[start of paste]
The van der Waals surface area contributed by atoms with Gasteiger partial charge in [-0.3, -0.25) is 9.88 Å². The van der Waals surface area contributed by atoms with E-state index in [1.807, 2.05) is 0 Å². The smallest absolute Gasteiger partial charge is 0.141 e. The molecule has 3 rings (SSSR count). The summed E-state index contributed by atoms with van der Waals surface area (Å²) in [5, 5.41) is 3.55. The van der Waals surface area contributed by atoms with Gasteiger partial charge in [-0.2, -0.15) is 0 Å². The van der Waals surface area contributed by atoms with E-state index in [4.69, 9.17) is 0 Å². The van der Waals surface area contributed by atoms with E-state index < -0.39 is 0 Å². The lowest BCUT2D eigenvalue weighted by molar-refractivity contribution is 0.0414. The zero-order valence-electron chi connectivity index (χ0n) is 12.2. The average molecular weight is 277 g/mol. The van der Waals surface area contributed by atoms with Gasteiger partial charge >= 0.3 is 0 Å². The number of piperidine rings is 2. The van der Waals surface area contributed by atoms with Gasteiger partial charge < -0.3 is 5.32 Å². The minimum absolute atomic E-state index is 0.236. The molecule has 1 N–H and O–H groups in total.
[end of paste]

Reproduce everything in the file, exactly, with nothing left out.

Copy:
The van der Waals surface area contributed by atoms with Gasteiger partial charge in [-0.3, -0.25) is 9.88 Å². The van der Waals surface area contributed by atoms with E-state index in [1.807, 2.05) is 0 Å². The smallest absolute Gasteiger partial charge is 0.141 e. The molecule has 3 rings (SSSR count). The summed E-state index contributed by atoms with van der Waals surface area (Å²) in [5, 5.41) is 3.55. The van der Waals surface area contributed by atoms with Gasteiger partial charge in [-0.2, -0.15) is 0 Å². The van der Waals surface area contributed by atoms with E-state index in [4.69, 9.17) is 0 Å². The van der Waals surface area contributed by atoms with E-state index < -0.39 is 0 Å². The lowest BCUT2D eigenvalue weighted by molar-refractivity contribution is 0.0414. The zero-order valence-electron chi connectivity index (χ0n) is 12.2. The average molecular weight is 277 g/mol. The van der Waals surface area contributed by atoms with Gasteiger partial charge >= 0.3 is 0 Å². The number of piperidine rings is 2. The van der Waals surface area contributed by atoms with Gasteiger partial charge < -0.3 is 5.32 Å². The minimum absolute atomic E-state index is 0.236. The molecule has 1 N–H and O–H groups in total.